They checked with a shoemaker in Bisbee and found a matching heel that he had just removed from Stilwell's boot. A further check of a Bisbee corral turned up both Spence and Stilwell. Stilwell and Spence were arrested by sheriff's deputies Breakenridge and Nagel for the stage robbery, and later by Deputy U.S. Marshal Virgil Earp on the federal offense of mail robbery. On Wednesday, October 26th, 1881, the tension between the Earps and the Cowboys came to a head. Ike Clanton, Billy Claiborne, and other Cowboys had been threatening to kill the Earps for several weeks. Tombstone city Marshal Virgil Earp learned that the Cowboys were armed and had gathered near the O.K. Corral. He asked Wyatt and Morgan Earp and Doc Holliday to assist him, as he intended to disarm them. Wyatt was acting as a temporary assistant marshal, Morgan was a Deputy City Marshall, and Virgil deputized Holliday for the occasion. At approximately 3:00 p.m. the Earps headed towards Fremont Street where the Cowboys had been reported gathering. They confronted five Cowboys in a vacant lot adjacent to the O.K. Corral's rear entrance on Fremont street. The lot between the Harwood House and Fly's Boarding House and Photography Studio was narrow - the two parties were initially only about 6 to 10 feet apart. Ike Clanton and Billy Claiborne fled the gunfight. Tom and Frank McLaury along with Billy Clanton stood their ground and were killed. Morgan was clipped by a shot across his back that nicked both shoulder blades and a vertebra. Virgil was shot through the calf and Holliday was grazed by a bullet.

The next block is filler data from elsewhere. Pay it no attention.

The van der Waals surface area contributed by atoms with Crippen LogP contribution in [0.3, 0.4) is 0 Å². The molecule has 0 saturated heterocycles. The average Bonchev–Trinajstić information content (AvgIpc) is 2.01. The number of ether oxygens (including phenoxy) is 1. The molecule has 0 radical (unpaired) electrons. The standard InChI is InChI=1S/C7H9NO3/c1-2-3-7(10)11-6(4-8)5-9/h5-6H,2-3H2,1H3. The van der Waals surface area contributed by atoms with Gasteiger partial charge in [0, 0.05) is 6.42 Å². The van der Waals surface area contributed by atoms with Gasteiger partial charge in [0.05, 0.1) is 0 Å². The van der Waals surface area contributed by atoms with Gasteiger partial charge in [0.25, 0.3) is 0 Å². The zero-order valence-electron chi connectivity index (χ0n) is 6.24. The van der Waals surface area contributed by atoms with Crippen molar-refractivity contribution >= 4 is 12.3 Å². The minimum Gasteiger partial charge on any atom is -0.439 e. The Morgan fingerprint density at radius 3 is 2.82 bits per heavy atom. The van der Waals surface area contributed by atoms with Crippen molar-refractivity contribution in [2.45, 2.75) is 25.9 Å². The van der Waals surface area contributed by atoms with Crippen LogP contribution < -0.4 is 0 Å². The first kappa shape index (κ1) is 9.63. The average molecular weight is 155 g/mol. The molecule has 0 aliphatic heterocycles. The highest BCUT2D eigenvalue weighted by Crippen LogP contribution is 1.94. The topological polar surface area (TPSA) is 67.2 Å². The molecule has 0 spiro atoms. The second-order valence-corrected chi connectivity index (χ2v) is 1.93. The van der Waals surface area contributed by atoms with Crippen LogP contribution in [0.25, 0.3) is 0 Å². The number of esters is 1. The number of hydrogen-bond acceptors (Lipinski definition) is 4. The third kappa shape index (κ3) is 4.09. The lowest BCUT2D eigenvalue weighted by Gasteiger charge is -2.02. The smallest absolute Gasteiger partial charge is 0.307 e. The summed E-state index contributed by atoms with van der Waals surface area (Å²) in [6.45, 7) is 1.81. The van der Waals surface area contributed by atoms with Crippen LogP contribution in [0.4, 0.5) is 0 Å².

On October 30, Ike Clanton filed murder charges against the Earps and Holliday. Justice Spicer convened a preliminary hearing on October 31st to determine if there was enough evidence to go to trial. In an unusual proceeding, he took written and oral testimony from a number of witnesses over more than a month. Sheriff Behan, testifying for the prosecution, said the Cowboys had not resisted but either thrown up their hands and turned out their coats to show they were not armed. He said that Tom McLaury threw open his coat to show that he was not armed and that the first two shots were fired by the Earp party. Sheriff Behan insisted Doc Holliday had fired first using a nickel-plated revolver, although other witnesses reported seeing him carrying a messenger shotgun immediately beforehand. The Earps hired an experienced trial lawyer, Thomas Fitch, as defense counsel. Wyatt testified that he drew his gun only after Billy Clanton and Frank McLaury went for their pistols. He detailed the Earps' previous troubles with the Clantons and McLaurys and explained that they intended to disarm the cowboys. He said they fired in self-defense. Fitch managed to produce testimony from prosecution witnesses during cross-examination that was contradictory and appeared to dodge his questions. After extensive testimony, Justice Spicer ruled on November 30th that that there was not enough evidence to indict the men. He said the evidence indicated that the Earps and Holliday acted within the law and that Holliday and Wyatt had been deputized temporarily by Virgil. Even though the Earps and Holliday were free, their reputations had been tarnished. Supporters of the Cowboys in Tombstone looked upon the Earps as robbers and murderers and plotted revenge.